BBI will support the Georgia Vocational Rehabilitation Agency’s to conduct a demonstration and training project on career pathways for individuals with disabilities in four areas:
1. ADA Training, Self-Advocacy Capacity Building for Youth
BBI, through the SE ADA Center, will work with GVRA to connect to its three targeted community advisory boards and stakeholders, implement a train-the-trainer approach to engage youth with disabilities to understand their rights under the ADA and soft skills needed for employment, and be available for ongoing technical assistance.
The ADA Curriculum for Youth will be developed using a Train the Trainer model. The curriculum will cover topics such as: What Is the ADA?, The ADA and Me – Why Should I Care?, Moving from High School to College or Work, The ADA in the Work Place, The ADA in College, Learning to Advocate for My Rights, and Skills for Successful Employment. The ADA Curriculum for Youth will be developed using modules that include slides, talking points, suggested materials, videos, and interactive exercises. Individuals at the local level who have been identified as training facilitators will participate in “train-the-trainer” events to learn how to effectively deliver the materials as well as how to customize training sessions to meet specific audience needs including urban, suburban, and rural communities.
A Curriculum Developer and Trainer will design and develop curriculum content, training materials, training modules, teaching aids, and manage all aspects of curriculum development programs to include, but not limited to: Americans with Disabilities Act (ADA) training on a youth’s rights and responsibilities as an employee or as a student in the post-secondary education environment; and soft skills needed for employment (e.g., understanding, communication, teamwork, networking, problem solving, critical thinking and professionalism, learning styles, identifying strengths and weaknesses). This individual will: (1) develop the curriculum to be used by the training facilitators and participants; (2) train the facilitators to use the curriculum materials in a “train the trainer” environment; (3) conduct an evaluation of the training materials; (4) update and revise the curriculum as needed to meet the needs of the target audience; and (5) provide technical assistance to the training facilitators.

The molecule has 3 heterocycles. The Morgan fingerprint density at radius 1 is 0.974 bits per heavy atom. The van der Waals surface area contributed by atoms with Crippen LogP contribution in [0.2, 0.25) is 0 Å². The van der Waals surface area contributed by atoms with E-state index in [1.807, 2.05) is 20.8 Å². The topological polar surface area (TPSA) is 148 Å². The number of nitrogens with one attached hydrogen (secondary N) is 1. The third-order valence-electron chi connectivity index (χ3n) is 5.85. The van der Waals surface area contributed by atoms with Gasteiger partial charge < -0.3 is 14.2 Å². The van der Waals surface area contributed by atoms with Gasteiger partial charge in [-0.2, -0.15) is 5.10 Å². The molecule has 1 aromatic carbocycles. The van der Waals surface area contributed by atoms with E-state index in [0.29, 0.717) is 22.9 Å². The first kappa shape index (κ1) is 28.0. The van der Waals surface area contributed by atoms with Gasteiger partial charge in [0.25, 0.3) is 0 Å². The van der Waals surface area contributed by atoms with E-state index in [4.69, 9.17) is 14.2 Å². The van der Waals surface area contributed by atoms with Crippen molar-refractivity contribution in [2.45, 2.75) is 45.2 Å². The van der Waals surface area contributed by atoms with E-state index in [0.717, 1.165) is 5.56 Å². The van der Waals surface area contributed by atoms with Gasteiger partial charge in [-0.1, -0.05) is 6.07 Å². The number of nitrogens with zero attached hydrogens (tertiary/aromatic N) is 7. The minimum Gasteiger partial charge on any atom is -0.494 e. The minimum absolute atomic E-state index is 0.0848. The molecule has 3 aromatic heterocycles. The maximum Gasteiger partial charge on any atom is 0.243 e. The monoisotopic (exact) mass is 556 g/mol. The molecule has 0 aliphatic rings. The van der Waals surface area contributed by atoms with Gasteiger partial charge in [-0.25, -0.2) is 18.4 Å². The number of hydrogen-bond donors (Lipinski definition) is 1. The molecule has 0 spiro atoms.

2. Employer Training and Capacity Building Regarding Inclusion, Accommodations
As described further below, BBI is working with another “Pathways to Careers” project to provide workforce and employer partners with capacity building in understanding and implementing processes around reasonable accommodations and the creation of an inclusive culture that increases the satisfaction and productivity of all employees, not just those with disabilities. BBI will provide this same service to Georgia in its project.
BBI is providing Onondaga Community College, the site of the demonstration project, with capacity-building in the development of inclusive educational environments and best practices, and conducting a rigorous evaluation. BBI will do the same for Georgia, conducting a third party evaluation that builds upon Georgia’s internal evaluation approach, and benchmarks it against other national programs, building a descriptive model of Georgia’s program for future replication across Georgia and nationally. This will feed into Community of Practice activities (see below).
4. Community of Practice
As described above, BBI is a partner in an existing “Pathways to Careers” project. As a part of this project, BBI is conducting an evaluation that documents the process of developing such an approach to education and employment in a local community, and sharing the lessons learned to expand replication at other sites. BBI is leading this effort through a Community of Practice that currently involves community colleges across the state of New York. In collaboration with GVRA, BBI will engage Georgia in this Community of Practice, ensure that Georgia is able to translate lessons learned from the other project and reduce barriers in its own project, document Georgia’s model, and export Georgia’s model nationally (through national expansion of the Community of Practice).